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Ventricular conduction stability test: a method to identify and quantify changes in whole heart activation patterns during physiological stress

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Title: Ventricular conduction stability test: a method to identify and quantify changes in whole heart activation patterns during physiological stress
Authors: Shun-Shin, MJ
Leong, KMW
Ng, FS
Linton, NWF
Whinnett, ZI
Koa-Wing, M
Qureshi, N
Lefroy, DC
Harding, SE
Lim, PB
Peters, NS
Francis, DP
Varnava, AM
Kanagaratnam, P
Item Type: Journal Article
Abstract: AIMS: Abnormal rate adaptation of the action potential is proarrhythmic but is difficult to measure with current electro-anatomical mapping techniques. We developed a method to rapidly quantify spatial discordance in whole heart activation in response to rate cycle length changes. We test the hypothesis that patients with underlying channelopathies or history of aborted sudden cardiac death (SCD) have a reduced capacity to maintain uniform activation following exercise. METHODS AND RESULTS: Electrocardiographical imaging (ECGI) reconstructs >1200 electrograms (EGMs) over the ventricles from a single beat, providing epicardial whole heart activation maps. Thirty-one individuals [11 SCD survivors; 10 Brugada syndrome (BrS) without SCD; and 10 controls] with structurally normal hearts underwent ECGI vest recordings following exercise treadmill. For each patient, we calculated the relative change in EGM local activation times (LATs) between a baseline and post-exertion phase using custom written software. A ventricular conduction stability (V-CoS) score calculated to indicate the percentage of ventricle that showed no significant change in relative LAT (<10 ms). A lower score reflected greater conduction heterogeneity. Mean variability (standard deviation) of V-CoS score over 10 consecutive beats was small (0.9 ± 0.5%), with good inter-operator reproducibility of V-CoS scores. Sudden cardiac death survivors, compared to BrS and controls, had the lowest V-CoS scores post-exertion (P = 0.011) but were no different at baseline (P = 0.50). CONCLUSION: We present a method to rapidly quantify changes in global activation which provides a measure of conduction heterogeneity and proof of concept by demonstrating SCD survivors have a reduced capacity to maintain uniform activation following exercise.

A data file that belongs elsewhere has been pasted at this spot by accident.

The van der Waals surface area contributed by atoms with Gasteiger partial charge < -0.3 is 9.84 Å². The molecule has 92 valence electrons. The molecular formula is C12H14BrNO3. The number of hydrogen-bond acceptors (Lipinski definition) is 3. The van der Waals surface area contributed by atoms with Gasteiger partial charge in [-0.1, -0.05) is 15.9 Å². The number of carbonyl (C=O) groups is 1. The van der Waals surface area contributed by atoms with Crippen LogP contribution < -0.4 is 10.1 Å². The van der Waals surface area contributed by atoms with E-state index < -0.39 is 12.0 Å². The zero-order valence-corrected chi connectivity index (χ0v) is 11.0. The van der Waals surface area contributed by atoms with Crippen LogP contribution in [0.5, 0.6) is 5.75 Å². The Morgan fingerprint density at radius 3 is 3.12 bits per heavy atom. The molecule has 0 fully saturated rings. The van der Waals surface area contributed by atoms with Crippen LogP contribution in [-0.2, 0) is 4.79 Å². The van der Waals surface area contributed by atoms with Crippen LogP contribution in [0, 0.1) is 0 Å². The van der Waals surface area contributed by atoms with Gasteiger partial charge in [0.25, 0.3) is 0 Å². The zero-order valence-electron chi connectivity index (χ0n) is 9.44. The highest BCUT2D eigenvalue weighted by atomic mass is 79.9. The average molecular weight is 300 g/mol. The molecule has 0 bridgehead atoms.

Issue Date: 28-Feb-2019
Date of Acceptance: 2-Feb-2019
URI: http://hdl.handle.net/10044/1/68694
DOI: https://dx.doi.org/10.1093/europace/euz015
ISSN: 1099-5129
Publisher: Oxford University Press (OUP)
Journal / Book Title: EP-Europace
Copyright Statement: © The Author(s) 2019. Published on behalf of the European Society of Cardiology. All rights reserved. For permissions, please email: journals.permissions@oup.com.
Sponsor/Funder: British Heart Foundation
British Heart Foundation
Daniel Bagshaw Memorial Trust
British Heart Foundation
Funder's Grant Number: PG/15/20/31339
RG/16/3/32175
n/a
FS/14/27/30752
Keywords: Action potential
Electrocardiographical imaging
Rate adaptation
Risk stratification
Spacial conduction heterogeneity
Sudden cardiac death
Ventricular conduction stability
Ventricular fibrillation
Ventricular tachycardia
1103 Clinical Sciences
Cardiovascular System & Hematology
Publication Status: Published online
Conference Place: England
Embargo Date: 2020-02-28
Online Publication Date: 2019-02-28
Appears in Collections:National Heart and Lung Institute



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